Last Sunday’s New York Times article by Anemona Hartocollis on the illegality of posting baby pictures in a doctor’s office made me wonder if anyone I know could pick my kids’ faces out of a line up of cute newborn photos posted on the wall of a doctor’s office.
I like to think my kids had the most adorable, memorable baby faces ever, but the reality is that most babies are adorable and I’m not sure even my closest friends would recognize my kids’ faces in a doctor office baby photo collage. If not, would their photos even be protected health information (PHI) — or would this posting really jeopardize the privacy or security of the PHI in a manner violative of HIPAA?
Before HIPAA hullabaloo becomes HIPAA hysteria, it’s often helpful to do a quick run down of a few important (albeit oversimplified) HIPAA basics:
- PHI is “individually identifiable health information”
- “Individually identifiable health information” is a subset of health information that is:
- created or received by a health care provider;
- relates to the past, present or future physical or mental health or condition of an individual or the past, present or future provision of health care to an individual; and
- identifies the individual.
OK, let’s say a proud parent sends the doctor a photo of a blinking or sleeping newborn, or even a picture of a smiling toddler, presumably because the doctor treated the child (or, in the case of an ob/gyn, treated the mother – who, by the way, is not in the photo to begin with in my scenario). The doctor then adds the photo to a collage or gallery of photos posted in the doctor’s waiting room that has no names, dates, or other identifiers. If the doctor actually treated the baby or child, the receipt and posting of the photo could be viewed as being “related to” past treatment of the baby or child (though perhaps the doctor includes friends’ and family members’ cute baby photos in the collage, as well). If third parties could look at the photo and identify the baby or child, arguably the case for some limited period of time (which period is particularly limited, most would agree, in the case of a newborn photo), and it’s obvious that the photos are all photos of the doctor’s patients, then I could concede that the photo constitutes PHI.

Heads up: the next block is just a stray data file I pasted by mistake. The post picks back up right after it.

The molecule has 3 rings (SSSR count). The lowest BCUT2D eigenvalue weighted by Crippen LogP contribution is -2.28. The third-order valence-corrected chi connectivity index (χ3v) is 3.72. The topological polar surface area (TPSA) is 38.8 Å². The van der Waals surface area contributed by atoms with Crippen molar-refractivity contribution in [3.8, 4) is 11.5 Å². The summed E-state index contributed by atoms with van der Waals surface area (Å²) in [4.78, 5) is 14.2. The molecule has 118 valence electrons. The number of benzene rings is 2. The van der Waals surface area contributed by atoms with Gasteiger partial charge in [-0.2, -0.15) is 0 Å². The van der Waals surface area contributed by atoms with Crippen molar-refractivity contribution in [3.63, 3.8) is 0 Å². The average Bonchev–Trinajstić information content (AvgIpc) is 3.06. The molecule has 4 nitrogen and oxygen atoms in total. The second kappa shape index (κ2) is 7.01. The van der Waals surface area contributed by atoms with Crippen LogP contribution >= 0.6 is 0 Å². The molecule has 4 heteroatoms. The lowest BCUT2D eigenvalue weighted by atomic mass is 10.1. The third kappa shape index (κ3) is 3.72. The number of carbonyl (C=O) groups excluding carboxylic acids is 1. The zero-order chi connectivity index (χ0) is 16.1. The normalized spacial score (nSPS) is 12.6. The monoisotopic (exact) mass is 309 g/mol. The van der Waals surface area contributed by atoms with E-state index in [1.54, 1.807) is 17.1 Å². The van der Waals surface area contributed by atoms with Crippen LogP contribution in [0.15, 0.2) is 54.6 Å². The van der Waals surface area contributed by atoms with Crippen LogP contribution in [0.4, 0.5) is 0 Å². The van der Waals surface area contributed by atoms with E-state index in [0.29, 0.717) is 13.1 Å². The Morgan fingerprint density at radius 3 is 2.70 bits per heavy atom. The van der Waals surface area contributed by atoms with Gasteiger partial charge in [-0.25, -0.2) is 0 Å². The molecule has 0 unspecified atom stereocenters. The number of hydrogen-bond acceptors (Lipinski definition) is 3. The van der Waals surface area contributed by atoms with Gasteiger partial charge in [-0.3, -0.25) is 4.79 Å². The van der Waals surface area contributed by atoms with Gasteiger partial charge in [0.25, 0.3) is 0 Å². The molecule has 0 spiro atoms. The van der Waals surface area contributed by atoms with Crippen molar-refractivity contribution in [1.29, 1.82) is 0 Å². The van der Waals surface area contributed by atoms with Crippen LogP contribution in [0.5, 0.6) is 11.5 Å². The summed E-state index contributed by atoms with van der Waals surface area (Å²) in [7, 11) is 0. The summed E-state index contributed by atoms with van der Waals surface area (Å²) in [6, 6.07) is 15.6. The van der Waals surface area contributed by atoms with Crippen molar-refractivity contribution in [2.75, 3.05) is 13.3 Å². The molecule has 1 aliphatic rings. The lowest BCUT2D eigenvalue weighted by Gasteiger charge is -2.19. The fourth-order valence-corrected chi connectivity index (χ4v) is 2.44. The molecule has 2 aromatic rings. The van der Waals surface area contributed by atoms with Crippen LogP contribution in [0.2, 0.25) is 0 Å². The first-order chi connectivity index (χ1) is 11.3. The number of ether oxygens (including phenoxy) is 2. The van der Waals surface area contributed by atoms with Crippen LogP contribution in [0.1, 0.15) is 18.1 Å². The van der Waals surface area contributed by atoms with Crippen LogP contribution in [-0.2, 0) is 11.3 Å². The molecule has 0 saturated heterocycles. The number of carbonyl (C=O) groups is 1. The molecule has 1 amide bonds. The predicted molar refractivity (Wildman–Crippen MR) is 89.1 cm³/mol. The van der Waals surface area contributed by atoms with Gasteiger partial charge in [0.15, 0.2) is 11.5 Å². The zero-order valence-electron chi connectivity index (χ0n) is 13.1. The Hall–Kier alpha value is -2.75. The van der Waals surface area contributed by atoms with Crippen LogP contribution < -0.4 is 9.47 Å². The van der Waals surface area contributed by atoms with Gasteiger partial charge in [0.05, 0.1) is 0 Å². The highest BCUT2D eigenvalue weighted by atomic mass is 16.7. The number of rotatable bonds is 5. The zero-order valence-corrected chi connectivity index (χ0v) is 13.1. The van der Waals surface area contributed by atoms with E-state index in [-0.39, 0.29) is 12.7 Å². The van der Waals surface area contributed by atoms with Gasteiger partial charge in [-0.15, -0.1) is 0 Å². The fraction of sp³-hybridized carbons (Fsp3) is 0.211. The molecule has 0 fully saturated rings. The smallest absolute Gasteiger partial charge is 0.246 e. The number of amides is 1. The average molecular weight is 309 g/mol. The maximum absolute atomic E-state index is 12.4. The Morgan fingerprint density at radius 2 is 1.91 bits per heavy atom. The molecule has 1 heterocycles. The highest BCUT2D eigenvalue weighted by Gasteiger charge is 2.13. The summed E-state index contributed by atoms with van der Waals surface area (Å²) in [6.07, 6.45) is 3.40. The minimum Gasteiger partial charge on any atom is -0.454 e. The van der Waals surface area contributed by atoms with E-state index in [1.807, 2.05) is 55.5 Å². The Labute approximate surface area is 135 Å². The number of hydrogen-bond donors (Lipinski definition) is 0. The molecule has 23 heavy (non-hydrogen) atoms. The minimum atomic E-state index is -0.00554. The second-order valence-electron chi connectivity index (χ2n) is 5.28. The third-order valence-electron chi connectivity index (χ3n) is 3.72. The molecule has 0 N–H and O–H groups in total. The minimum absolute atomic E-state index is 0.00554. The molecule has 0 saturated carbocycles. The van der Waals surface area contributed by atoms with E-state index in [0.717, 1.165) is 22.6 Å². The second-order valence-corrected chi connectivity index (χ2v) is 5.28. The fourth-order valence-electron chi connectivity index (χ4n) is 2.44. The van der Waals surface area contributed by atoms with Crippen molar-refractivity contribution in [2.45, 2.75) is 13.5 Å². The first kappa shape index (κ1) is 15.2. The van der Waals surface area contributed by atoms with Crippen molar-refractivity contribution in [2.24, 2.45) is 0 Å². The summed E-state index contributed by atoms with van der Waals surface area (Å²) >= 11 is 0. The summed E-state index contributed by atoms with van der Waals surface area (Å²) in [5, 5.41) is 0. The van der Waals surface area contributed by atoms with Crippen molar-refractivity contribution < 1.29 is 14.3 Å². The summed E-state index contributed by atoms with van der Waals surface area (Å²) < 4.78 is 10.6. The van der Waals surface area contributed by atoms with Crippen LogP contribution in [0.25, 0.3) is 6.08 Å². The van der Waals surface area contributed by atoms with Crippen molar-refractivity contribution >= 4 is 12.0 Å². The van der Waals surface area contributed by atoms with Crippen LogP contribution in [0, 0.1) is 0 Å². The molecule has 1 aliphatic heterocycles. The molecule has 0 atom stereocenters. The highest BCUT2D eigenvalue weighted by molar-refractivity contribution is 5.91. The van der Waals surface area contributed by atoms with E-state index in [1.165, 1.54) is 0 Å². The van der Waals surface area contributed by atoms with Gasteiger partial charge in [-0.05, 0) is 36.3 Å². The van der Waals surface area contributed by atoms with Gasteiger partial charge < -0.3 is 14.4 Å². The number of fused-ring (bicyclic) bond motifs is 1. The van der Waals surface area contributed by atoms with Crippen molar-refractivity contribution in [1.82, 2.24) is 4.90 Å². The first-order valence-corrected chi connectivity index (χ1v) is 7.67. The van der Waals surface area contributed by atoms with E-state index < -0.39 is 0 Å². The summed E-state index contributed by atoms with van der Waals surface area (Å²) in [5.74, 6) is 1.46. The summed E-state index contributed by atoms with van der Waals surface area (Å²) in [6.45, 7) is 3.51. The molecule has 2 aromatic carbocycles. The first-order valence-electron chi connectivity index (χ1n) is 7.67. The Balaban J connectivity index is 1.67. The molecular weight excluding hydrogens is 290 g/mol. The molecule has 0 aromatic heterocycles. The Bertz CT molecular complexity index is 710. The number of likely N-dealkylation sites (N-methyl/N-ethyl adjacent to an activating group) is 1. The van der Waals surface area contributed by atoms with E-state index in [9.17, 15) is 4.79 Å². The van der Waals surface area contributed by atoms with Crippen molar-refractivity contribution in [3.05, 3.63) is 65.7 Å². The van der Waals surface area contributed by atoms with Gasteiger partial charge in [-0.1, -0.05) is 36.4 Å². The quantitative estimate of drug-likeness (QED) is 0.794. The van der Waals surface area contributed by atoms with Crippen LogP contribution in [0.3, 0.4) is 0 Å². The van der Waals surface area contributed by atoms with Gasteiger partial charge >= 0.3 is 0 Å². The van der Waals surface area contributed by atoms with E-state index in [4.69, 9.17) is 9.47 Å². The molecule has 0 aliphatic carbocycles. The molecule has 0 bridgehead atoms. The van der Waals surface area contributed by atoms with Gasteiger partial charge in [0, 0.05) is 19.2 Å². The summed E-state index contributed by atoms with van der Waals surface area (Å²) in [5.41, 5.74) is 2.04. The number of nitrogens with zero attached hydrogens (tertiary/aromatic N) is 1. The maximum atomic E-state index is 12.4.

But that wouldn’t mean the waiting room posting was necessarily a HIPAA breach, even without the appropriate written, HIPAA-compliant authorization.
Another (again, oversimplified) HIPAA basic:
- A “breach” excludes a disclosure of PHI where a covered entity (here, the doctor) has a “good faith belief” that an unauthorized person to whom the disclosure was made (other patients or visitors to the office, if the parent did not authorize the posting) would not reasonably have been able to retain the information.
Here’s where the facts and common sense come into play. Let’s say the doctor’s office posts a sign requesting that patients and visitors not use cell phones in the waiting room, and that a receptionist or staff member has full view of the waiting area. Let’s also imagine that the baby photo gallery contains dozens, or even hundreds, of baby photos. Arguably, it is not very likely that the parent waiting with a kid at the pediatrician’s office, or even the interviewing staff member or waiting vendor, will memorize an individual baby’s face so as to identify that baby as having received services from this doctor.
I admit to spending a great deal of time trying to prevent HIPAA breaches, but sometimes HIPAA compliance morphs into unnecessary HIPAA hullabaloo that can be calmed by a quick review of HIPAA basics, some common sense, and a few deep breaths.